Gold prices rose to an all-time record in New York to touch $1623.70 as investors weighed in the possibility of a debt default in the U.S.
The White House and the Republican leadership of the Congress are in a continued stalemate over raising the debt limit from $14.3 trillion. As the August 2 deadline is fast approaching, investors are fretting over the prospect of an unprecedented default and gravitating towards real assets like gold.
In Asia too, the US standoff rubbed off on gold prices. Gold for August delivery rose to $1,622.00 while the December contract hit $1,626.90. It is the sixth time in just two weeks that gold prices have breached record.
Analysts reckon that gold prices will continue to rise in the coming days if the U.S. political leadership remains deadlocked over the debt ceiling issue. In times of economic and political doldrums, gold has risen thanks to its safe haven appeal.
"The prices are trying to push higher, but traders are mostly on the sidelines and involvement is not too aggressive," a Hong Kong-based head of trading in a bank was quoted as saying by Dow Jones Newswire.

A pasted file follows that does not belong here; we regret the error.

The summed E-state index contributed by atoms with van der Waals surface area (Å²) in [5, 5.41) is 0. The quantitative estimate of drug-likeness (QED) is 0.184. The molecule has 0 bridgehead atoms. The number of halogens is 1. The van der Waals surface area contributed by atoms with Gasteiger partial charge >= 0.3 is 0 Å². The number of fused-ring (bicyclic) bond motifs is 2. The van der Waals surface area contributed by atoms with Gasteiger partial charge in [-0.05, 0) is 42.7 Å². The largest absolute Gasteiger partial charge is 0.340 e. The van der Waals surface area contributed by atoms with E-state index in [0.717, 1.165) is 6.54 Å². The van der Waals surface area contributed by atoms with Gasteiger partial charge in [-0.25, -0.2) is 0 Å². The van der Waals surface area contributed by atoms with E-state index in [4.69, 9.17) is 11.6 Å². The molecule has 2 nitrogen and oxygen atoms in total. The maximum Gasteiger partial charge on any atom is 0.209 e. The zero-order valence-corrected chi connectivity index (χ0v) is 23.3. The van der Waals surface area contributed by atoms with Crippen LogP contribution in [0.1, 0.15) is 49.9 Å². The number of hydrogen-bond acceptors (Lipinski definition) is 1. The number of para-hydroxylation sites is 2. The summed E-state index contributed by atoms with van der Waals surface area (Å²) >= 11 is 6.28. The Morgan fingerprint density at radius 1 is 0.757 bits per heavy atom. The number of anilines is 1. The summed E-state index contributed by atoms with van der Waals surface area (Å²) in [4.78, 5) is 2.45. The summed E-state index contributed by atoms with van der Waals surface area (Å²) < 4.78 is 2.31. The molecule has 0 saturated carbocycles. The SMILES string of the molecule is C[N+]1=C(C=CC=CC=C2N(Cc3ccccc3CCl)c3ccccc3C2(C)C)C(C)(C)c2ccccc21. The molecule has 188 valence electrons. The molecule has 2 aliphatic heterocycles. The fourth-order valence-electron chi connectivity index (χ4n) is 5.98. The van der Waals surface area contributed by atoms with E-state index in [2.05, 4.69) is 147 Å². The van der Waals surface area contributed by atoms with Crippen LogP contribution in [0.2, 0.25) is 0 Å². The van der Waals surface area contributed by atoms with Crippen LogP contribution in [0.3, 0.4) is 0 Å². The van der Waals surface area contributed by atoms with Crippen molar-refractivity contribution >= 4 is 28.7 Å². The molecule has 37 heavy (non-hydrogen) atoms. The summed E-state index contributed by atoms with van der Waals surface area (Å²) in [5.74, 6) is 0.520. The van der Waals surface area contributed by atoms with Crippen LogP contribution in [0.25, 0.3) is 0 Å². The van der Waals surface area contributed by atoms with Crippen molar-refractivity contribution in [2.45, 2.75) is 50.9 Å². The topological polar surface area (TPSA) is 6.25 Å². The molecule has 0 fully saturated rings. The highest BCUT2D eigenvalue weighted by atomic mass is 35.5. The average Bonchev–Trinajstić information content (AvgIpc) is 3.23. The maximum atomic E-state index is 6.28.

In Singapore, spot gold hit an all-time high of $1,625.24 on Wednesday. The Financial Post reported from Singapore that currency market turmoil also helped the gold rally. The dollar sank to a three-month low against a basket of major currencies in the wake of the debt ceiling stalemate.
“It’s ambiguous what currencies are the so-called haven in the middle of all the problems in the West,” it quoted a Singapore-based trader as saying.
Meanwhile, Reuters reported that a small majority of economists, who took part in a polling by the news agency, said the U.S. would lose its top-notch AAA credit rating from at least one major rating agency.